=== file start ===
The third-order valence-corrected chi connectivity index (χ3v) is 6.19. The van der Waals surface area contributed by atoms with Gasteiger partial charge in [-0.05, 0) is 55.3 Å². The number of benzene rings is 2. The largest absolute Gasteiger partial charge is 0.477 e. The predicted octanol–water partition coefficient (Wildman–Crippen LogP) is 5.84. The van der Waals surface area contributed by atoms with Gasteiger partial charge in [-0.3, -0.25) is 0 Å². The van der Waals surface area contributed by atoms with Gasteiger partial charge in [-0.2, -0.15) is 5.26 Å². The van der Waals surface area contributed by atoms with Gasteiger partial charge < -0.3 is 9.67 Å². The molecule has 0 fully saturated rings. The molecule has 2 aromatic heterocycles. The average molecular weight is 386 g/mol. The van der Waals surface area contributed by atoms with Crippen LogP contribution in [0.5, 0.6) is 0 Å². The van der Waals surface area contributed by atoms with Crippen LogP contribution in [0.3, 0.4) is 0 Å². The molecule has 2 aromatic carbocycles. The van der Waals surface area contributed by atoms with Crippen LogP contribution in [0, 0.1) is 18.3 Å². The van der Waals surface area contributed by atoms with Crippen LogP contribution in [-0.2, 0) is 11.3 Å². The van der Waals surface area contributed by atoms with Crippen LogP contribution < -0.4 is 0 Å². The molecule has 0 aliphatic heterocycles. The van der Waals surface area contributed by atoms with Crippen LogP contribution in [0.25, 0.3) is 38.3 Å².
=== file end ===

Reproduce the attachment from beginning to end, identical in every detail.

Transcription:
The third-order valence-corrected chi connectivity index (χ3v) is 6.19. The van der Waals surface area contributed by atoms with Gasteiger partial charge in [-0.05, 0) is 55.3 Å². The number of benzene rings is 2. The largest absolute Gasteiger partial charge is 0.477 e. The predicted octanol–water partition coefficient (Wildman–Crippen LogP) is 5.84. The van der Waals surface area contributed by atoms with Gasteiger partial charge in [-0.3, -0.25) is 0 Å². The van der Waals surface area contributed by atoms with Gasteiger partial charge in [-0.2, -0.15) is 5.26 Å². The van der Waals surface area contributed by atoms with Gasteiger partial charge < -0.3 is 9.67 Å². The molecule has 0 fully saturated rings. The molecule has 2 aromatic heterocycles. The average molecular weight is 386 g/mol. The van der Waals surface area contributed by atoms with Crippen LogP contribution in [0.5, 0.6) is 0 Å². The van der Waals surface area contributed by atoms with Crippen LogP contribution in [0.3, 0.4) is 0 Å². The molecule has 2 aromatic carbocycles. The van der Waals surface area contributed by atoms with Crippen LogP contribution in [0, 0.1) is 18.3 Å². The van der Waals surface area contributed by atoms with Crippen LogP contribution in [-0.2, 0) is 11.3 Å². The van der Waals surface area contributed by atoms with Crippen LogP contribution < -0.4 is 0 Å². The molecule has 0 aliphatic heterocycles. The van der Waals surface area contributed by atoms with Crippen LogP contribution in [0.25, 0.3) is 38.3 Å².